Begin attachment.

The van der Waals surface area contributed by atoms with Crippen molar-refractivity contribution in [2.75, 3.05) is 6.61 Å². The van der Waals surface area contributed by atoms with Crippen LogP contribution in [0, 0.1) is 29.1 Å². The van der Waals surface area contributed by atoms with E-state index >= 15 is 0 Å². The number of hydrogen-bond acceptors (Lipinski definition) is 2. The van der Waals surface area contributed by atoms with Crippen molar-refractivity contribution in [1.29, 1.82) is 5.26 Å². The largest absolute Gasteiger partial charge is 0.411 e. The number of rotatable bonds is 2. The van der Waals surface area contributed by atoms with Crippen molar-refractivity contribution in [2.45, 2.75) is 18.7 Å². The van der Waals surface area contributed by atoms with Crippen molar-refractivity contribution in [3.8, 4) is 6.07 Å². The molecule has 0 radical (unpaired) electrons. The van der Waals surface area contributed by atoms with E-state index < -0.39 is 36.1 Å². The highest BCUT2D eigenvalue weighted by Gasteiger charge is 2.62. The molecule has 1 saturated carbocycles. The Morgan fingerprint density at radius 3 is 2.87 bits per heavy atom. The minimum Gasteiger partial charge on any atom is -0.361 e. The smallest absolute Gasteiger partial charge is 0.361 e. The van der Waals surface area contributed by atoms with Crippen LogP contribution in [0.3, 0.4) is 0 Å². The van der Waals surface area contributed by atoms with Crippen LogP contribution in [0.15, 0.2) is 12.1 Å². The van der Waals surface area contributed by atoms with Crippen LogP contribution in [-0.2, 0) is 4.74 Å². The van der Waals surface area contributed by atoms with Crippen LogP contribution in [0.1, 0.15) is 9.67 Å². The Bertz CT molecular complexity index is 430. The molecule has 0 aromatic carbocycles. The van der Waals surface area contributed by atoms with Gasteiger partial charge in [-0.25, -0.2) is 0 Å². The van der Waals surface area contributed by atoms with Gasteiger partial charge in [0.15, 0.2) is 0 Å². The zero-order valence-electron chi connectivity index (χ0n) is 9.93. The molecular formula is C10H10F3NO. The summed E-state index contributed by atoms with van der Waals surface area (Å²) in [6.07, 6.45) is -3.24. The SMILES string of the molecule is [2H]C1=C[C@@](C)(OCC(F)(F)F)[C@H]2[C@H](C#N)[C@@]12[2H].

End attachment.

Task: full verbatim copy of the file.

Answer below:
The van der Waals surface area contributed by atoms with Crippen molar-refractivity contribution in [2.75, 3.05) is 6.61 Å². The van der Waals surface area contributed by atoms with Crippen LogP contribution in [0, 0.1) is 29.1 Å². The van der Waals surface area contributed by atoms with E-state index >= 15 is 0 Å². The number of hydrogen-bond acceptors (Lipinski definition) is 2. The van der Waals surface area contributed by atoms with Crippen molar-refractivity contribution in [1.29, 1.82) is 5.26 Å². The largest absolute Gasteiger partial charge is 0.411 e. The number of rotatable bonds is 2. The van der Waals surface area contributed by atoms with Crippen molar-refractivity contribution in [2.45, 2.75) is 18.7 Å². The van der Waals surface area contributed by atoms with Crippen molar-refractivity contribution in [3.8, 4) is 6.07 Å². The molecule has 0 radical (unpaired) electrons. The van der Waals surface area contributed by atoms with E-state index < -0.39 is 36.1 Å². The highest BCUT2D eigenvalue weighted by Gasteiger charge is 2.62. The molecule has 1 saturated carbocycles. The Morgan fingerprint density at radius 3 is 2.87 bits per heavy atom. The minimum Gasteiger partial charge on any atom is -0.361 e. The smallest absolute Gasteiger partial charge is 0.361 e. The van der Waals surface area contributed by atoms with Crippen LogP contribution in [0.3, 0.4) is 0 Å². The van der Waals surface area contributed by atoms with Crippen LogP contribution in [0.15, 0.2) is 12.1 Å². The van der Waals surface area contributed by atoms with Crippen LogP contribution in [-0.2, 0) is 4.74 Å². The van der Waals surface area contributed by atoms with Crippen LogP contribution in [0.1, 0.15) is 9.67 Å². The Bertz CT molecular complexity index is 430. The molecule has 0 aromatic carbocycles. The van der Waals surface area contributed by atoms with Gasteiger partial charge in [-0.25, -0.2) is 0 Å². The van der Waals surface area contributed by atoms with Gasteiger partial charge in [0.15, 0.2) is 0 Å². The zero-order valence-electron chi connectivity index (χ0n) is 9.93. The molecular formula is C10H10F3NO. The summed E-state index contributed by atoms with van der Waals surface area (Å²) in [6.07, 6.45) is -3.24. The SMILES string of the molecule is [2H]C1=C[C@@](C)(OCC(F)(F)F)[C@H]2[C@H](C#N)[C@@]12[2H].